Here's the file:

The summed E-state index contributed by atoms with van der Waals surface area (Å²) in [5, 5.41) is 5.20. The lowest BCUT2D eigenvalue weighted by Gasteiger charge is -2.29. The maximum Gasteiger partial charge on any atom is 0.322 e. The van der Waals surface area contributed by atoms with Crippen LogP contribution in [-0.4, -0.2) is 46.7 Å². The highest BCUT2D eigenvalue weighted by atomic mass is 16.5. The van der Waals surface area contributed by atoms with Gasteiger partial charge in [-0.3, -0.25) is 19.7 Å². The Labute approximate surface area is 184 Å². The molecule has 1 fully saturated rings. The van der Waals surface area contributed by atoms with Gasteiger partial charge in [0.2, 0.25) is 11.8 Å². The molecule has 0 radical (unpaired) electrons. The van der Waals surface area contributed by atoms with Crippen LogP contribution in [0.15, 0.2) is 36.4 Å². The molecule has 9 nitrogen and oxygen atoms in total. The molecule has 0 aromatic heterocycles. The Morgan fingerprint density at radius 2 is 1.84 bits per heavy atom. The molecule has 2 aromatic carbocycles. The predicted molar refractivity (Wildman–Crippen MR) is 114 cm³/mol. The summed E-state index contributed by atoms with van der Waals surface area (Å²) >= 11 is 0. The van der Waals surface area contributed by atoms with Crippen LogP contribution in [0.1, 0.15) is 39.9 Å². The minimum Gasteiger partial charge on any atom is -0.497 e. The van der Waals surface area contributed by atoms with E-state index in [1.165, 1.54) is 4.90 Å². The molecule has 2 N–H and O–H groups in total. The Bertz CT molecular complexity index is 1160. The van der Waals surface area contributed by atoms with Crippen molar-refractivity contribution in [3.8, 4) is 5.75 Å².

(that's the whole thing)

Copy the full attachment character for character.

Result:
The summed E-state index contributed by atoms with van der Waals surface area (Å²) in [5, 5.41) is 5.20. The lowest BCUT2D eigenvalue weighted by Gasteiger charge is -2.29. The maximum Gasteiger partial charge on any atom is 0.322 e. The van der Waals surface area contributed by atoms with Crippen LogP contribution in [-0.4, -0.2) is 46.7 Å². The highest BCUT2D eigenvalue weighted by atomic mass is 16.5. The van der Waals surface area contributed by atoms with Gasteiger partial charge in [-0.3, -0.25) is 19.7 Å². The Labute approximate surface area is 184 Å². The molecule has 1 fully saturated rings. The van der Waals surface area contributed by atoms with Gasteiger partial charge in [0.2, 0.25) is 11.8 Å². The molecule has 0 radical (unpaired) electrons. The van der Waals surface area contributed by atoms with Crippen LogP contribution in [0.15, 0.2) is 36.4 Å². The molecule has 9 nitrogen and oxygen atoms in total. The molecule has 0 aromatic heterocycles. The Morgan fingerprint density at radius 2 is 1.84 bits per heavy atom. The molecule has 2 aromatic carbocycles. The predicted molar refractivity (Wildman–Crippen MR) is 114 cm³/mol. The summed E-state index contributed by atoms with van der Waals surface area (Å²) >= 11 is 0. The van der Waals surface area contributed by atoms with Crippen LogP contribution in [0.1, 0.15) is 39.9 Å². The minimum Gasteiger partial charge on any atom is -0.497 e. The van der Waals surface area contributed by atoms with E-state index in [1.165, 1.54) is 4.90 Å². The molecule has 2 N–H and O–H groups in total. The Bertz CT molecular complexity index is 1160. The van der Waals surface area contributed by atoms with Crippen molar-refractivity contribution in [3.8, 4) is 5.75 Å².